Even if a vaccine remains distant, I would expect that first there would have to be a broad distribution of clinically proven therapeutic treatment for those who do fall ill.
Raise Your Hands
Monetary and fiscal authorities have been about as busy as can be, plugging holes here and there nearly as quickly as they appear. Implementation has been rough in spots, as this effort has been by necessity... a rush job. Even now, so much needs to be done.
Falling oil prices? I see June WTI Crude trading with an $18 handle now. Reuters reported on Monday afternoon that the Independent Petroleum Association of America had asked the Federal Reserve to change the terms of its newly created $600 billion lending facility so that energy companies could bridge existing debt at higher expense into the program.
Word has it that the U.S. Treasury has finalized payroll support agreements with a number of U.S. airlines to include American Airlines (AAL) , Delta Air Lines (DAL) , Southwest Airlines (LUV) , and United Airlines (UAL) .
The Senate met on Monday and will meet again on Tuesday. While all sides do appear to have agreed to add more than $300 billion in additional funding to the small business "Paycheck Protection Program" that ran out of money last week, there will also likely be $75 billion in new funding for hospital support set aside, as well as $25 billion in funds meant to help in the expansion of testing for the virus across the nation. What's the hold-up? It seems it is in the details of how testing will be implemented and in how centrally controlled this testing will be. My guess? This story evolves quickly as the longer it lingers the worse both sides of the aisle appear in the eyes of the American public. This is no time for goofing off, or getting political.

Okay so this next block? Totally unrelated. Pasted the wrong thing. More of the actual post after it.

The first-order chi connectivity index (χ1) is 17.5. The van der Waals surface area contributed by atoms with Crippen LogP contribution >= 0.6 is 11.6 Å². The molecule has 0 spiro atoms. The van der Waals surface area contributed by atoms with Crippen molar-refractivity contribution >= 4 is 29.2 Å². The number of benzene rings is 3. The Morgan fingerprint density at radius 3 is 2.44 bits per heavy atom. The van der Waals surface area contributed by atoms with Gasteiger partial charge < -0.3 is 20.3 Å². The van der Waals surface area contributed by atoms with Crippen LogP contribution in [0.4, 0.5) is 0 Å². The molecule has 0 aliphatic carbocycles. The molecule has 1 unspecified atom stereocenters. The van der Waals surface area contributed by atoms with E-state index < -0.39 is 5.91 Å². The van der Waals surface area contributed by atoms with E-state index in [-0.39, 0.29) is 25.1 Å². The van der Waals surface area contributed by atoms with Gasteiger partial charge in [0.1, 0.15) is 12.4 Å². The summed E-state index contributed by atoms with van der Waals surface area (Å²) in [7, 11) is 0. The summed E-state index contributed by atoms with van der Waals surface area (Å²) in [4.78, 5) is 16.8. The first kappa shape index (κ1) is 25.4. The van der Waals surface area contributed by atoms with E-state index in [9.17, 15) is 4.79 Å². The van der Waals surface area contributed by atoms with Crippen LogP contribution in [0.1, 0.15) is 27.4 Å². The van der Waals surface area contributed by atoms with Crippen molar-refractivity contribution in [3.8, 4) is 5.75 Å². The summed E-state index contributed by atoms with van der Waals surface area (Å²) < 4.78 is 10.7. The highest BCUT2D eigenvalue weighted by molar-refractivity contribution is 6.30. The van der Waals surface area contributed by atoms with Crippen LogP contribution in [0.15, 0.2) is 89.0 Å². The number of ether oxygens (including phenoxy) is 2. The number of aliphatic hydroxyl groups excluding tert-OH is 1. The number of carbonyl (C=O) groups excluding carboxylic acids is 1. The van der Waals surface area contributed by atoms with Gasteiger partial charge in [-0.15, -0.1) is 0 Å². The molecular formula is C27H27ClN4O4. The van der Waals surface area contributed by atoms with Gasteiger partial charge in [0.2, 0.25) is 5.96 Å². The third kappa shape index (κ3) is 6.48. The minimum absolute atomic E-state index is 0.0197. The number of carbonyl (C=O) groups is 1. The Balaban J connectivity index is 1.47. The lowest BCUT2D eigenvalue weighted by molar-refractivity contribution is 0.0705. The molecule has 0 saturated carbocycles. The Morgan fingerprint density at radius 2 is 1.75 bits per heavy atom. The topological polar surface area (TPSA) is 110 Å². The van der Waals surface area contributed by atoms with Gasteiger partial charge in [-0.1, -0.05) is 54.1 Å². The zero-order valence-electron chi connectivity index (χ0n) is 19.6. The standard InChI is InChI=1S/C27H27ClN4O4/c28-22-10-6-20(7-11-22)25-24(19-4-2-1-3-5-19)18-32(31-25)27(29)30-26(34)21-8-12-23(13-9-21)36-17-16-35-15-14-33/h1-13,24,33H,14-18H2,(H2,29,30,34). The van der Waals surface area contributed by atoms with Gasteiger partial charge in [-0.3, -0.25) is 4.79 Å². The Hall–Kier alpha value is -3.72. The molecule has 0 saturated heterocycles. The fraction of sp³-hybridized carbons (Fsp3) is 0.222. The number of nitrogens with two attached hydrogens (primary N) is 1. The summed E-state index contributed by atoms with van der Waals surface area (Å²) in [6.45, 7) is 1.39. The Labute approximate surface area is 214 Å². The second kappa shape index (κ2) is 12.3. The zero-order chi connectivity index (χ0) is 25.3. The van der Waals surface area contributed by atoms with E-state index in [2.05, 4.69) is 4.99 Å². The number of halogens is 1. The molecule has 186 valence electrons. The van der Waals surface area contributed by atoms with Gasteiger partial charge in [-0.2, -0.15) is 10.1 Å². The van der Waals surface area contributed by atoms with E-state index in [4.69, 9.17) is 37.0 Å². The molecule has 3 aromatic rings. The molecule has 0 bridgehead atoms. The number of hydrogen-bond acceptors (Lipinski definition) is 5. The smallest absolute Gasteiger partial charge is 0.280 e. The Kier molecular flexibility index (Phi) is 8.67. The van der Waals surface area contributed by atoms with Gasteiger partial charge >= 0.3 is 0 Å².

According to the Wall Street Journal, the state of New York has asked the federal government for a $4 billion interest free loan needed to cover the surge in unemployment benefits claimed by those recently losing their jobs due to the pandemic related economic shutdown. New York has plenty of company. The piece states that nearly half of U.S. states have now experienced sizable declines in their trust fund balances in less than two months' time. Problem is when cash flow stops, it stops everywhere. There have already been programs set aside to help support state, and municipal governments in the short-term. Without tax revenues, regional governments just don't have the budgets. Some of them were in trouble before the crisis. How far away can true money creation in the form of quantitative easing really be from some kind of all-inclusive monetary action? I don't know. I'm asking you.
This is the heart of "earnings season." Bet you forgot. Just incredible. According to FactSet, which is who I follow on these matters, S&P 500 earnings for calendar year 2020 are now expected to print at -12.3%, on revenue declines of just 1.1%. Something tells me that revenue expectations may have to come in a bit. Just a hunch. Broken down by quarters, the quarter currently being reported is expected to show earnings "growth" of -14.5%, while the quarter (Q2) currently under way is expected to show something more like -26.6%. Because you asked, Energy Sector earnings broken out from the rest of the S&P 500 are now expected to see Q1 earnings growth of -65%, to be followed by Q2 earnings growth of roughly -130%. Hmm.
Reentering Walmart (WMT) on a discount, should the market grant one. Saw the news of the sale of the ad-supported streaming entertainment service Vudu to Comcast (CMCSA) which put the idea back in my head. Not here though. I think I need to see $125 first, last sale $129.85, so maybe this does not happen. Already exposed to Amazon (AMZN) and Costsco (COST) , so I do not want to get too broad in anything right now, unless I see my price. Discipline.
Economics (All Times Eastern)
08:55 - Redbook (Weekly): Last -2% y/y.
10:00 - Existing Home Sales (Mar): Expecting 5.37M, Last 5.77M SAAR.
16:30 - API Oil Inventories (Weekly): Last +13.143M.
The Fed (All Times Eastern)
Fed Blackout Period.
Today's Earnings Highlights (Consensus EPS Expectations)